Written by attorney Russell Flint Crump

Family Law and Chapter 7 Bankruptcy discharge of Marital Debt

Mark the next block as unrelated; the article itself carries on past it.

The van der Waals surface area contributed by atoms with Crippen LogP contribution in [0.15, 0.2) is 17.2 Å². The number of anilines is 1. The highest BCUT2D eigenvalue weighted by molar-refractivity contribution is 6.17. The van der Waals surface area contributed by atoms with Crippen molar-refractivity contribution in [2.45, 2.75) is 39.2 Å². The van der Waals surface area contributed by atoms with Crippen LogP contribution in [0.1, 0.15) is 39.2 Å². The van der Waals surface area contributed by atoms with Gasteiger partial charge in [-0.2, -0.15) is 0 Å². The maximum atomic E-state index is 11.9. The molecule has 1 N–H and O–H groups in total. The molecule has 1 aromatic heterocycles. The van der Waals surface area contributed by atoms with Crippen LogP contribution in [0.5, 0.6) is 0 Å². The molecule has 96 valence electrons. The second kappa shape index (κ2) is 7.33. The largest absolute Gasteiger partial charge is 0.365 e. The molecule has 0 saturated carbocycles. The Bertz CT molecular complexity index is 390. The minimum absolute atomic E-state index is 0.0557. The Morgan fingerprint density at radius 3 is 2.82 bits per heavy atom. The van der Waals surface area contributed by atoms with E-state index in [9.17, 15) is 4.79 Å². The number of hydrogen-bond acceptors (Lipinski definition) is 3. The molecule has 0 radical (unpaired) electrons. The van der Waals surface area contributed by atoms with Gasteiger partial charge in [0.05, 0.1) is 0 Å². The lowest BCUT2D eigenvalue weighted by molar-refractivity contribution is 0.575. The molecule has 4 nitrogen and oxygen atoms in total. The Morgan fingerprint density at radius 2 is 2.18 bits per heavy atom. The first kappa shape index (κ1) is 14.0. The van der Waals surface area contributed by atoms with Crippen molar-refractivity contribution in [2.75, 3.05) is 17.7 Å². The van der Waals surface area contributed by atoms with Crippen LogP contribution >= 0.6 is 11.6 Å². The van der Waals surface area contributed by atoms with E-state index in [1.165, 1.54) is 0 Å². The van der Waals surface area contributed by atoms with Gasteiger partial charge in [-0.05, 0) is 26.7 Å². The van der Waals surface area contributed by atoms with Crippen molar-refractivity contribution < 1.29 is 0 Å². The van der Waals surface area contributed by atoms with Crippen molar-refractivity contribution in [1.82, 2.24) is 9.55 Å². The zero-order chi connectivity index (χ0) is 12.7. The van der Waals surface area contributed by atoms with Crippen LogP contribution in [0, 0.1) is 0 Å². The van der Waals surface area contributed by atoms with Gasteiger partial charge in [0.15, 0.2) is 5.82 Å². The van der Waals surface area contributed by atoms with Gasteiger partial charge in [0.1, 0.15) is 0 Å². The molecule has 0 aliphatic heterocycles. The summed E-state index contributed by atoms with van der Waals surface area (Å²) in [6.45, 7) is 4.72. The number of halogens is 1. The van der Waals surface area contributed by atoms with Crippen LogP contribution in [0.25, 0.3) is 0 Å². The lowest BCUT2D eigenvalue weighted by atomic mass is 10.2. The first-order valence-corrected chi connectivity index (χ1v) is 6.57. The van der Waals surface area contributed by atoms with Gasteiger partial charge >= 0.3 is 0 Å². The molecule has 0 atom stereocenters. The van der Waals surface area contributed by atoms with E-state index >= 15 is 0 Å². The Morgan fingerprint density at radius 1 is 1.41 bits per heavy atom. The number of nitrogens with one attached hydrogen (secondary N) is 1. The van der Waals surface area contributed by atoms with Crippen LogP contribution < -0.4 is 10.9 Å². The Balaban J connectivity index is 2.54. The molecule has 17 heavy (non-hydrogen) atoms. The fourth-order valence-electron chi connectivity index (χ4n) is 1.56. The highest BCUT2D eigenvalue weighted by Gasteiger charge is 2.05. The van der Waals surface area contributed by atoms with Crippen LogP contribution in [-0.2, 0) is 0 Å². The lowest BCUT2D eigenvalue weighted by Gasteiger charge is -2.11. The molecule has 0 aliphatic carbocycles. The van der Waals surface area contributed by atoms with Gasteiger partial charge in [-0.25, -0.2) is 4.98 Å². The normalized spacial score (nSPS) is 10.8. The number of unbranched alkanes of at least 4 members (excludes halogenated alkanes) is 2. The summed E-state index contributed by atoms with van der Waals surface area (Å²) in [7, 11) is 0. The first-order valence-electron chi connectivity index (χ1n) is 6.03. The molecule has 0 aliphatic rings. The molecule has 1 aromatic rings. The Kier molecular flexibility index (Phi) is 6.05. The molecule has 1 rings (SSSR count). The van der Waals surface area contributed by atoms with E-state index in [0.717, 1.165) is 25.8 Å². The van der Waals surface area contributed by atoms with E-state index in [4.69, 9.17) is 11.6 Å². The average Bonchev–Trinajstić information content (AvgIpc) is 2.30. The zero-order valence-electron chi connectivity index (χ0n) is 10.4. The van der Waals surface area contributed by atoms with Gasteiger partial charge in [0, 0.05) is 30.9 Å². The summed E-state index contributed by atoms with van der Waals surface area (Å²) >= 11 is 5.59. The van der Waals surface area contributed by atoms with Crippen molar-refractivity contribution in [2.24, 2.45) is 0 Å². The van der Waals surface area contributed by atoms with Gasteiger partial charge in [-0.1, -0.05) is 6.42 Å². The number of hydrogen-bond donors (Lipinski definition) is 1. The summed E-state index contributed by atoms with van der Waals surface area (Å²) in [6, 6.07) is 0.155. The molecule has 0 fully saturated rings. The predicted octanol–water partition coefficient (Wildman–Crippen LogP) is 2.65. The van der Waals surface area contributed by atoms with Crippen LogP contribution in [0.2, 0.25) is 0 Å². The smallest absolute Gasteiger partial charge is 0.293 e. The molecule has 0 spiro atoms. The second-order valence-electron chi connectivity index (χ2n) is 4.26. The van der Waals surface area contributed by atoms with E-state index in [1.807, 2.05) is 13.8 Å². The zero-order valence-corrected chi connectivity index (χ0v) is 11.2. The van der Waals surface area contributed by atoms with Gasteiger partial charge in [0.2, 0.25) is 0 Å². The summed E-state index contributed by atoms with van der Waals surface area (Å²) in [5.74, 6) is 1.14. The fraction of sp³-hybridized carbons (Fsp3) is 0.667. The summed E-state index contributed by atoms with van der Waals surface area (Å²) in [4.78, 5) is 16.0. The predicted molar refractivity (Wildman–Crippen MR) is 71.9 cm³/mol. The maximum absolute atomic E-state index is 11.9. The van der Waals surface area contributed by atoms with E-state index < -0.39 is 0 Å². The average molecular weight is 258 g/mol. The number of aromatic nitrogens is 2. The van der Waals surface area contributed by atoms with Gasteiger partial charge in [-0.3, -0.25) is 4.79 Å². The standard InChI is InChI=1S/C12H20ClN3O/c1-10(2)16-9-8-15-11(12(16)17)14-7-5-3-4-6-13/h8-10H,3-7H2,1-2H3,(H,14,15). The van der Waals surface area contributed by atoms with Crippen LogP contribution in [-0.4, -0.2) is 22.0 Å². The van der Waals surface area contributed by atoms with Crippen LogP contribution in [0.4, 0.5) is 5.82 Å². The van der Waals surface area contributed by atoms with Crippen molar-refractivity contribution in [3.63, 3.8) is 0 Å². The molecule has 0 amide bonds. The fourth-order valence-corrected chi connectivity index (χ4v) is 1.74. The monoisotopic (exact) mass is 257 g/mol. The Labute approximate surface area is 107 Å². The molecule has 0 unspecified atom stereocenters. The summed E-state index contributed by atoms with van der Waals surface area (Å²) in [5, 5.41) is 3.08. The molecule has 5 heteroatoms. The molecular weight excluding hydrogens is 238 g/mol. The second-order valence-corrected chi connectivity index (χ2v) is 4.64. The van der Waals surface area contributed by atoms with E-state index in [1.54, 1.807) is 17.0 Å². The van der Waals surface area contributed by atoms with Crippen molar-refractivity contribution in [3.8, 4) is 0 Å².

Family Law Bankruptcy Discharge and Marital Debt Believe it or not, there is good news regarding one area of the rules governing bankruptcy for the family law practitioner The fact is in Chapter 7 cases the federal government has actually simplified the rules regarding a discharge in bankruptcy of any obligation that arises in the divorce context. Imagine a scenario which involves the entry of a final judgment of dissolution of marriage, whether after a contested trial or based upon the incorporation and ratification of a marital settlement agreement, that requires a husband to make payment of $10,000.00 and turn over certain firearms to the wife within 12 months to balance the equitable distribution award and make monthly payments of permanent alimony to the wife. Subsequent to the entry of the final judgment and prior to the deadline to make the payment of $10,000.00 and turn over the guns, the husband files a voluntary petition for bankruptcy under Chapter 7 of the Bankruptcy Code. The husband identifies all of the aforementioned obligations on the appropriate schedule of his bankruptcy petition. Subsequently, the former husband is granted a discharge under 11 USC Sec. 727 of the United States Code (the Bankruptcy Code). After the bankruptcy discharge and the 12 month deadline have passed, the wife moves the trial court for the entry of a judgment against the husband for the $10,000.00 owed plus interest, for the value of the firearms, and to hold him in contempt, because he has ceased to pay alimony. In his defense, the husband files a copy of the order discharging him from bankruptcy. Certainly in this scenario, allowing the husband to avoid payment to the wife of the $10,000 would be unfair. Presuming that the trial court made a fair division of the property and debts when it entered the Final Judgment, allowing the husband to avoid payment of the $10,000 would mean he walks away with $10,000 more in assets than the wife. Unfortunately, under the Bankruptcy Code as it stood prior to 2005 that is likely exactly what would have been allowed to occur. The question this article will explore is: Is an obligation a party incurred as part of a final judgment of dissolution of marriage for the equitable distribution of property and debts or payment of alimony dischargeable in Chapter 7 bankruptcy? The short answer: It no longer matters whether the obligation is in the nature of support or equitable distribution, it cannot be discharged in chapter 7. Under the previous rules, an obligation incurred in a divorce could be discharged unless it was for domestic support. The previous rules were modified, presumably at the behest of creditors, because of spouses manipulating the situation. One spouse, lets say the husband, would agree to take certain marital debt while all along planning to discharge it in bankruptcy and leave the creditor with its only option to pursue the wife for payment of the debt. Unfortunately, the wife usually had taken an equivalent amount of debt and was unable to satisfy the debt the husband had been able to discharge. What follows is the more detailed explanation of which rules currently govern this issue and how. Pursuant to Section 523 of the United States Bankruptcy Code (as amended by Public Law 109-8 in April 2005), certain exceptions to discharge for debts between spouses as part of a dissolution of marriage proceeding were added. Specifically, Section 523 now provides in pertinent part that: "(a) discharge under Section 727...of this title does not discharge an individual debtor from any debt... (5) for a domestic support obligation; or (15) to a spouse, former spouse, or child or the debtor and not of the kind described in paragraph (5) that is incurred by the debtor in the course of a divorce or separation or in connection with a separation agreement, divorce decree or other order of a court of record, or a determination made in accordance with state or territorial law by a governmental unit." The bankruptcy courts in interpreting the 2005 amendments to Section 523 have since determined that, "the plain language of the statute provides that all debts, which do not qualify as domestic support, are also (emphasis added) nondischargeable." IN RE: Douglas, 369 B.R. 462 (2007). Further, "…the combination of Section 523(a)(5) and 523(a)(15) excludes from discharge all (emphasis added) marital and domestic obligations, whether support in nature, property division, or hold-harmless requirements,…." Hon. William Houston Brown, Bankruptcy and Domestic Relations Manual, § 1:3 (2006). Now back to the original scenario with the $10,000 payment owed along with transfer of the guns and payment of permanent alimony. As you can see, assuming the bankruptcy petition was filed subsequent to April 2005, a husband's obligation to pay the $10,000.00 would not be dischargeable in bankruptcy and neither is his requirement to turn over the firearms. This is despite the fact that it is clearly an obligation created as part of the property distribution instead of domestic support. This is true whether it is pursuant to a "separation agreement" or "divorce decree" so long as the obligation is incurred by the debtor (the husband here) “in the course of the divorce" or "in connection" with a separation agreement. This would also apply to make any “hold harmless" provision related to a joint marital debt non-dischargeable. Finally, even under the previous version of the Bankruptcy Code, as well the current version, the alimony payments would be nondischargeable in Chapter 7 bankruptcy because they constitute “domestic support". As a result, the obligations of the husband in this scenario survived the general discharge order under Chapter 7 of the Bankruptcy Code by operation of law. The discharge in bankruptcy does not bar the wife from pursuing a judgment or other collection and enforcement remedies against the husband related to these obligations.